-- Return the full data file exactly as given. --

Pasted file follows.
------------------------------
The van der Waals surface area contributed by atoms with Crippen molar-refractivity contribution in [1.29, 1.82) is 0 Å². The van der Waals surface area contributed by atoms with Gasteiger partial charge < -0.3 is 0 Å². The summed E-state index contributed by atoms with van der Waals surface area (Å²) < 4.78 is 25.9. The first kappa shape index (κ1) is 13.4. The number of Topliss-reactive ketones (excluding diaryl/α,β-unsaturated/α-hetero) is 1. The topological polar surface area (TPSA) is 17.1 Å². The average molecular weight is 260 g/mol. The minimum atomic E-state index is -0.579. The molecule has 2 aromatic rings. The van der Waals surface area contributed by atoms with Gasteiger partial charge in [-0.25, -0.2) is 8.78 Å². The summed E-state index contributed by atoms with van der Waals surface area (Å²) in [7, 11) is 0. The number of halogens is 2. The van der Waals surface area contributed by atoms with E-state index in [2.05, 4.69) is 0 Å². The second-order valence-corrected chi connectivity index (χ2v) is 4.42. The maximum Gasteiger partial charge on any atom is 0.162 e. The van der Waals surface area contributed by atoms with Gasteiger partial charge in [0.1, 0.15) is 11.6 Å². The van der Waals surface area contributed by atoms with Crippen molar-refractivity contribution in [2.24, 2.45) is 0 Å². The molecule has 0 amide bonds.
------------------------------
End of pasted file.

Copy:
The van der Waals surface area contributed by atoms with Crippen molar-refractivity contribution in [1.29, 1.82) is 0 Å². The van der Waals surface area contributed by atoms with Gasteiger partial charge < -0.3 is 0 Å². The summed E-state index contributed by atoms with van der Waals surface area (Å²) < 4.78 is 25.9. The first kappa shape index (κ1) is 13.4. The number of Topliss-reactive ketones (excluding diaryl/α,β-unsaturated/α-hetero) is 1. The topological polar surface area (TPSA) is 17.1 Å². The average molecular weight is 260 g/mol. The minimum atomic E-state index is -0.579. The molecule has 2 aromatic rings. The van der Waals surface area contributed by atoms with Gasteiger partial charge in [-0.25, -0.2) is 8.78 Å². The summed E-state index contributed by atoms with van der Waals surface area (Å²) in [7, 11) is 0. The number of halogens is 2. The van der Waals surface area contributed by atoms with E-state index in [2.05, 4.69) is 0 Å². The second-order valence-corrected chi connectivity index (χ2v) is 4.42. The maximum Gasteiger partial charge on any atom is 0.162 e. The van der Waals surface area contributed by atoms with Gasteiger partial charge in [0.1, 0.15) is 11.6 Å². The van der Waals surface area contributed by atoms with Crippen molar-refractivity contribution in [2.24, 2.45) is 0 Å². The molecule has 0 amide bonds.